So, maybe I have nothing to worry about. Maybe I am still young.

Now, if you’ll excuse me, one of Lawrence Welk’s singers is doing “Among My Souvenirs.”

Grocery List: October 12, 2014

The Kid and The Wife at Critz Farms in Fall 2013. We'll withhold their names to protect their identity.
The Kid and The Wife at Critz Farms in Fall 2013. We’ll withhold their names to protect their identity.

It’s tough to construct a grocery list when you haven’t determined what you are having for dinner this week. I woke up at 8, went out to procure coffee, returned, played Bingo with The Kid, got some stuff rolling for dinner, changed and now I’m writing. For once, I’m actually holding everyone else up, as we are due to depart anytime now for Critz Farms in Cazenovia with a stop over at a nearby gas station.

We try to get out to Caz and Critz once each fall for their festival weekends. They have a massive play area for children, plus the promise of apples, cider and pumpkins for The Kid. The connected Harvest Moon Cidery is also a nice  diversion for my liver. For $20 bucks or so, you get access to just about everything, including a hard cider tasting. The pass you buy on your first visit gets you in for the rest of the season. If we weren’t 45 minutes away, it would be a tremendous value, simply because we would make 3 or 4 trips. Instead, it’s a reasonably-priced way to spend a Sunday at a great local business.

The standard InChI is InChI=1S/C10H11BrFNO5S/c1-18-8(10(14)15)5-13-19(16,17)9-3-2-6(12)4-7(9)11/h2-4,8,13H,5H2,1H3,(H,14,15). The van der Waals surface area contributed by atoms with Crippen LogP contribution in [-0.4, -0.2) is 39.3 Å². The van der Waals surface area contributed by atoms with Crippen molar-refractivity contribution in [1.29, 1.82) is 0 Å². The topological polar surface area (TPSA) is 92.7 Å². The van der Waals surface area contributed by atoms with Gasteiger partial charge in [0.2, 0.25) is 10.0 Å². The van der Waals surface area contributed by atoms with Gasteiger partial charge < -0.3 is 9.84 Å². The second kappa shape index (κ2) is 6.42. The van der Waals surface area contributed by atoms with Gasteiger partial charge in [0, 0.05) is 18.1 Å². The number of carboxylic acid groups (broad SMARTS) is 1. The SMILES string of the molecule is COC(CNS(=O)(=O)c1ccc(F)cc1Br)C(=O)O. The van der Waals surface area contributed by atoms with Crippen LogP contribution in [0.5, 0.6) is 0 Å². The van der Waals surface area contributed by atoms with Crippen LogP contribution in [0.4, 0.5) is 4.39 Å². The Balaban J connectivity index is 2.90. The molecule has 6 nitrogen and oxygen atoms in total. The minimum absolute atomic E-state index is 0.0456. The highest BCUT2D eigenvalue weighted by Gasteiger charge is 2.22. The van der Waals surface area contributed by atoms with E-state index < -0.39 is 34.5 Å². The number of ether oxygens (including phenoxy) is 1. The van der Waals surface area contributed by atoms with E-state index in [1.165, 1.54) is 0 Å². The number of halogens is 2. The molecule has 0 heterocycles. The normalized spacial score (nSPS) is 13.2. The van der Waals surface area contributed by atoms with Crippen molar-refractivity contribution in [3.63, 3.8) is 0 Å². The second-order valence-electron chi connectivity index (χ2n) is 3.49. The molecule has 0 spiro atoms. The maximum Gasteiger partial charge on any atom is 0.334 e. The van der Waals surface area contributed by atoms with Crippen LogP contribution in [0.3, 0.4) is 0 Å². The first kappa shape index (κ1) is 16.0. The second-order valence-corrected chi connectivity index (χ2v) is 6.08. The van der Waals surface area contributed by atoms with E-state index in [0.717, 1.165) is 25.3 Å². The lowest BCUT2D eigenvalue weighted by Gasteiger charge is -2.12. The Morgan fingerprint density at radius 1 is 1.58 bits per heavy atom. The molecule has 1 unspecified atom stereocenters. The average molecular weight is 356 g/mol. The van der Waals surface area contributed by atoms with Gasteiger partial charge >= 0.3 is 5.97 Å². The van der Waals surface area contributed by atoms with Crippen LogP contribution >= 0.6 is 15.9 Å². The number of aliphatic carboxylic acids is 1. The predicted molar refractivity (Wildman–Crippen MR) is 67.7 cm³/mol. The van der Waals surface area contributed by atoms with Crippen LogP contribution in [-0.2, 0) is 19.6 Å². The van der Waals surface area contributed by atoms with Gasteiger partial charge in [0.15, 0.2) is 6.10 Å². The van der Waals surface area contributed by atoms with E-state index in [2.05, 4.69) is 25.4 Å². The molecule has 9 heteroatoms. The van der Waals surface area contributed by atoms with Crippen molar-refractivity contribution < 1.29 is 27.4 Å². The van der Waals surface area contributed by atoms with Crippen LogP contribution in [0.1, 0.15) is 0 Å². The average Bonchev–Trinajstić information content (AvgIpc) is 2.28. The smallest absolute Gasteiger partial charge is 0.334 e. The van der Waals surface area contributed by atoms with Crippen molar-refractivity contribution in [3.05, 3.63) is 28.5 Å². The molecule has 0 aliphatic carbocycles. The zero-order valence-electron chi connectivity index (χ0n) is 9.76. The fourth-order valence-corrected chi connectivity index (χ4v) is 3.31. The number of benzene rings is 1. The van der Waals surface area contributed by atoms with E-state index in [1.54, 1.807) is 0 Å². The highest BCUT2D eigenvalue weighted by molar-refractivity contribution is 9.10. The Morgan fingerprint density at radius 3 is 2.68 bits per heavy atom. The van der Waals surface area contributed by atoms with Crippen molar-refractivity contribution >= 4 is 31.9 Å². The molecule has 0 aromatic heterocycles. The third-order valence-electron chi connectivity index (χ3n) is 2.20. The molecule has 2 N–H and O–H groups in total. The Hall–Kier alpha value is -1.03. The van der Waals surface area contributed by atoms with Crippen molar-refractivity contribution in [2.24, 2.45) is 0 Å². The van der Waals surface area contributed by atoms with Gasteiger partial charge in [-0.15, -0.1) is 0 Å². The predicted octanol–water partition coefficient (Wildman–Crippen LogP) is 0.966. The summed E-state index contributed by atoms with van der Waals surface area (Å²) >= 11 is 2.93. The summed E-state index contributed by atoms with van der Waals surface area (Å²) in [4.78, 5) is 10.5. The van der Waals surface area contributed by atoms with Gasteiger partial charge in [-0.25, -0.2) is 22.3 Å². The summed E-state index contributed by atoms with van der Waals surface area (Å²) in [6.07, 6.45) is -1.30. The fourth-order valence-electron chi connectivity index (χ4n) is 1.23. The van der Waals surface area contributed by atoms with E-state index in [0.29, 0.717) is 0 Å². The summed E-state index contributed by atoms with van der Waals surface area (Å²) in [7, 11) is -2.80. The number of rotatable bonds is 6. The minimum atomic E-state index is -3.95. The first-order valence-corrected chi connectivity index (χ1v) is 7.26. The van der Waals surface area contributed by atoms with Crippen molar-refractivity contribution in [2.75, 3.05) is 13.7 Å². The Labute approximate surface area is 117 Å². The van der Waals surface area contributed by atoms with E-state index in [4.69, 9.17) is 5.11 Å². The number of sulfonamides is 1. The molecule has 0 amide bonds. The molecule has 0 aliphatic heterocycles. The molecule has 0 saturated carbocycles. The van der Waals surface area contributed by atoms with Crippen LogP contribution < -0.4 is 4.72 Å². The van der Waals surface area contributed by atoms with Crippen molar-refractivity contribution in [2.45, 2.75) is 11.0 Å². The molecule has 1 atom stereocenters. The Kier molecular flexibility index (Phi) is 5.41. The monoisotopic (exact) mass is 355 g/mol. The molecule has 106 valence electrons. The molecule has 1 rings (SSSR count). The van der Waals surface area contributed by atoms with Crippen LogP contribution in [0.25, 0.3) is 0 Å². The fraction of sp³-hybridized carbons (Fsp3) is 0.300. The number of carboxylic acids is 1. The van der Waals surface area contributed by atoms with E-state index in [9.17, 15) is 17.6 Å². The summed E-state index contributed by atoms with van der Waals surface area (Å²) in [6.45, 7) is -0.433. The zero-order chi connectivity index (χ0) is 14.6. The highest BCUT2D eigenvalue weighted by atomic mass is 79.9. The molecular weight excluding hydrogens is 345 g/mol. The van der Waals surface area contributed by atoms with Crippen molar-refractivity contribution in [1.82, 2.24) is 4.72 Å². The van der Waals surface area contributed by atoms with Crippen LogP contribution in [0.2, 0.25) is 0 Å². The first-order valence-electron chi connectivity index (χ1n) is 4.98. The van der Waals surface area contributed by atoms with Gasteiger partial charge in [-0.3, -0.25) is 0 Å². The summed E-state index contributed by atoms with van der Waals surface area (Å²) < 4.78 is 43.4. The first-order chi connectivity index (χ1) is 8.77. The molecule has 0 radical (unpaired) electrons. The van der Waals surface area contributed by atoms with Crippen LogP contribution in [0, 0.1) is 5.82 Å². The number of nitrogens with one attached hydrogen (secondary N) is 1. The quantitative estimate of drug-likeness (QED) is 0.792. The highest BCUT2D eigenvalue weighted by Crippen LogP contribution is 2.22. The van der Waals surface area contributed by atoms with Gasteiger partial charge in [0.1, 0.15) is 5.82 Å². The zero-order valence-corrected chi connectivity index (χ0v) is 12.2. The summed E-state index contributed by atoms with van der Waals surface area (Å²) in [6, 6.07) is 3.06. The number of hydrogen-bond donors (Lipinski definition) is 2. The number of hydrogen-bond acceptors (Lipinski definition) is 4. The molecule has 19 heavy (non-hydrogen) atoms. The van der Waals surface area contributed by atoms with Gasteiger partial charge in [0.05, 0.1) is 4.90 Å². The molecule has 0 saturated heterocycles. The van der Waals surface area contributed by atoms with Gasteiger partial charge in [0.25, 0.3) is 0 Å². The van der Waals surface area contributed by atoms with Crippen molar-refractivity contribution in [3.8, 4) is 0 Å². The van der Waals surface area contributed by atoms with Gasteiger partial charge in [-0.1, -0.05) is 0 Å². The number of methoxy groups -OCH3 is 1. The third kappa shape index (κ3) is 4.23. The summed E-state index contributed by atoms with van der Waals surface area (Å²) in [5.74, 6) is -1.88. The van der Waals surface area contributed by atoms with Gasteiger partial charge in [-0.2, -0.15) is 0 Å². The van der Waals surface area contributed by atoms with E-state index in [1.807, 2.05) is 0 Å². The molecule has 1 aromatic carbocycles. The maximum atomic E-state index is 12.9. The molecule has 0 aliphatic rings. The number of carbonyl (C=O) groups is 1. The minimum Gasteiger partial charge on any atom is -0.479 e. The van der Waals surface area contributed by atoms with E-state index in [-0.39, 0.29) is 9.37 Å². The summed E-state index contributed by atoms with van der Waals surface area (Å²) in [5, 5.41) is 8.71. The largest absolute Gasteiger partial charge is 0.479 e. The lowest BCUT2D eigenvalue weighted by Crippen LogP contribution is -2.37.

And did I mention the hard cider?


Grocery List: October 5, 2014


Earlier this year, the St. Bonaventure University men’s swimming and diving team had an apparel sale as a fundraiser. I picked up a couple of items, including a brown Under Armour t-shirt. Now, I didn’t swim at SBU, but I worked with the team as an intern in the athletic department’s communications office. It was a great experience and I have remained loosely connected to the team and coach since graduating.